On August 22, 2011, the Court sentenced Defendant. (See Doc. # 30.) The Court determined that the total offense level under the guidelines was twenty-six, with a criminal history category of one. ("Tr.," Doc. # 42-9, at 4.) The Court calculated the imprisonment range to be sixty-three to seventy-eight months. (Id.) Nonetheless, the Court granted a substantial variance and sentenced Defendant to thirty months imprisonment and five years of supervised release. (See Doc. # 30.) Given Defendant's age and health conditions, the Court permitted Defendant to remain on supervised release under home confinement until his self-surrender date of October 11, 2011. (Tr. at 24--26.)

On September 6, 2011, Defendant filed a Notice of Appeal. (Doc. # 32.) Defendant filed a motion for bail pending appeal in front of the Ninth Circuit which that court denied on September 26, 2011 "without prejudice to renewal following presentation of the motion to the district court." (Doc. # 41.)

On September 27, 2011, Defendant filed the instant Motion for Bail Pending Appeal ("Motion") as well as a Motion for an Order Staying Self-Surrender. ("Mot.," Doc. # 42; Doc. # 43.) On September 28, 2011, the Court granted Defendant's Motion for an Order Staying Self-Surrender pending resolution of the instant Motion and directed Defendant to self-surrender on October 31, 2011. (Doc. # 45.)

On October 17, 2011, the Government filed an Opposition to the instant Motion. ("Opp'n," Doc. # 47.) On October 19, 2011, Defendant filed a Reply. ("Reply," Doc. # 49.)


18 U.S.C. § 3143(b) governs whether a defendant should be released or detained pending an appeal by a defendant. It provides as follows:

(1) Except as provided in paragraph (2), the judicial officer shall order that a person who has been found guilty of an offense and sentenced to a term of imprisonment, and who has filed an appeal or a petition for a writ of certiorari, be detained, unless the judicial officer finds-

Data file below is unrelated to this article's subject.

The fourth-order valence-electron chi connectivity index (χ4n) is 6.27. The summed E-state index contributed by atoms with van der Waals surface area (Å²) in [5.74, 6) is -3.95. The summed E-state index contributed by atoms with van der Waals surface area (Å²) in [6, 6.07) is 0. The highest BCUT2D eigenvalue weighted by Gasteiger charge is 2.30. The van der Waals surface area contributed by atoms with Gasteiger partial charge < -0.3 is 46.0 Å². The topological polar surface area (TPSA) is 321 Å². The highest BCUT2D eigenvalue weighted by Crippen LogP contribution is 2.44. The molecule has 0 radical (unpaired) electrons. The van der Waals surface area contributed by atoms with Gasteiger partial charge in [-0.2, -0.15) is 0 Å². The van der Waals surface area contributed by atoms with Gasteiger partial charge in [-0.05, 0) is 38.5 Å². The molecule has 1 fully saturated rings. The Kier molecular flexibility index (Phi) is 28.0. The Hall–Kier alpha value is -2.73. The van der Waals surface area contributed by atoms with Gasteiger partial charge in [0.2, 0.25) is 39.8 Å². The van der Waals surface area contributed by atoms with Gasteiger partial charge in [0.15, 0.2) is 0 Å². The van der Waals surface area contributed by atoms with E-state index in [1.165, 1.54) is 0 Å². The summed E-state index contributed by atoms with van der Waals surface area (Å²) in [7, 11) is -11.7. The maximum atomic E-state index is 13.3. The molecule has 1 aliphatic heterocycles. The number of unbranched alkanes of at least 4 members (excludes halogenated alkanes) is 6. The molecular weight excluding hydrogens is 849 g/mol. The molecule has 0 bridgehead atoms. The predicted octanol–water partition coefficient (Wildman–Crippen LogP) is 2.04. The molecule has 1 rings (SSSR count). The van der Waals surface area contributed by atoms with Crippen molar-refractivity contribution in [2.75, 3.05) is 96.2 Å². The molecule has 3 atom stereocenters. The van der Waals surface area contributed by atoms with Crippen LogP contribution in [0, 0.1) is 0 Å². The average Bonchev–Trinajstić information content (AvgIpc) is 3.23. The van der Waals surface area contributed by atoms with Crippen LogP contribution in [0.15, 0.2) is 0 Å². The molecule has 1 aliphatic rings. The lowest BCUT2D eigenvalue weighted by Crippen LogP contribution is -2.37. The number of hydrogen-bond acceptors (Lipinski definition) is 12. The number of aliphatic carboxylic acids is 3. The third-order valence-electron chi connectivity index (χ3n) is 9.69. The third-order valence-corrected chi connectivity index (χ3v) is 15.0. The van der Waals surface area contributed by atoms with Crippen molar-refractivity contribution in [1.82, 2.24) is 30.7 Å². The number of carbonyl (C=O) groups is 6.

(A) by clear and convincing evidence that the person is not likely to flee or pose a danger to the safety of any other person or the community if released under section 3142(b) or (c) of this title; and

(B) that the appeal is not for the purpose of delay and raises a substantial question of law or fact likely to result in-

(ii) an order for a new trial,

(iii) a sentence that does not include a term of imprisonment, or

(iv) a reduced sentence to a term of imprisonment less than the total of the time already served plus the expected duration of the appeal process.

18 U.S.C. § 3143(b)(1). Pursuant 18 U.S.C. § 3143(b)(2), a defendant convicted of a "crime of violence," and sentenced to a term of imprisonment, is subject to mandatory detention pending appeal. See id. § 3143(b)(2) ("[A] person who has been found guilty of an offense in a case described in . . . subsection (f)(1) of section 3142 and sentenced to a term of imprisonment, and who has filed an (i) reversal, appeal [shall] be detained."); id. § 3142(f)(1) (describing crimes of violence). Child pornography offenses, including the possession of child pornography, are "crimes of violence." See id. § 3156(a)(4)(c). Nonetheless, section 3145(c) provides an exception to section 3143(b)(2). Specifically, bail may be granted pending appeal where a defendant has been convicted of a crime of violence and sentenced to imprisonment provided that the ...